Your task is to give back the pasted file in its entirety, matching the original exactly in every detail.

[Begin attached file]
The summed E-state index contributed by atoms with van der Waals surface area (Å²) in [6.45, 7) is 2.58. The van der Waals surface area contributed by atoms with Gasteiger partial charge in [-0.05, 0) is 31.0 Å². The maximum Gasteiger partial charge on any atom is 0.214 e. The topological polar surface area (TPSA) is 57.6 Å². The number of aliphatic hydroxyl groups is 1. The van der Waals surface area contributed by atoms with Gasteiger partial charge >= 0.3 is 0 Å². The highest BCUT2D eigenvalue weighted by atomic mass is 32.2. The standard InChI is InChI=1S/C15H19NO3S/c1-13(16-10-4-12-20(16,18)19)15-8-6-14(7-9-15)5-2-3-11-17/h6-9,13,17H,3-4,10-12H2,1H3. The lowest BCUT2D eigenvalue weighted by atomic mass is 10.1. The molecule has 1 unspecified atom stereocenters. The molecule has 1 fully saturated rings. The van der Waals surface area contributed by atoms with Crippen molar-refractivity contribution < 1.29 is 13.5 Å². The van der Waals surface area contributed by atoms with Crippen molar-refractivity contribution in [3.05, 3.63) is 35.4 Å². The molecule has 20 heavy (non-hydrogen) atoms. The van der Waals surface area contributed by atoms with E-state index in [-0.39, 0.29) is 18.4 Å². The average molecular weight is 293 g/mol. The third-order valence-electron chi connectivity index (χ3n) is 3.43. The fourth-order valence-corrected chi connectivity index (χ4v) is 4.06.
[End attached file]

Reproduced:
The summed E-state index contributed by atoms with van der Waals surface area (Å²) in [6.45, 7) is 2.58. The van der Waals surface area contributed by atoms with Gasteiger partial charge in [-0.05, 0) is 31.0 Å². The maximum Gasteiger partial charge on any atom is 0.214 e. The topological polar surface area (TPSA) is 57.6 Å². The number of aliphatic hydroxyl groups is 1. The van der Waals surface area contributed by atoms with Gasteiger partial charge >= 0.3 is 0 Å². The highest BCUT2D eigenvalue weighted by atomic mass is 32.2. The standard InChI is InChI=1S/C15H19NO3S/c1-13(16-10-4-12-20(16,18)19)15-8-6-14(7-9-15)5-2-3-11-17/h6-9,13,17H,3-4,10-12H2,1H3. The lowest BCUT2D eigenvalue weighted by atomic mass is 10.1. The molecule has 1 unspecified atom stereocenters. The molecule has 1 fully saturated rings. The van der Waals surface area contributed by atoms with Crippen molar-refractivity contribution < 1.29 is 13.5 Å². The van der Waals surface area contributed by atoms with Crippen molar-refractivity contribution in [3.05, 3.63) is 35.4 Å². The molecule has 20 heavy (non-hydrogen) atoms. The van der Waals surface area contributed by atoms with E-state index in [-0.39, 0.29) is 18.4 Å². The average molecular weight is 293 g/mol. The third-order valence-electron chi connectivity index (χ3n) is 3.43. The fourth-order valence-corrected chi connectivity index (χ4v) is 4.06.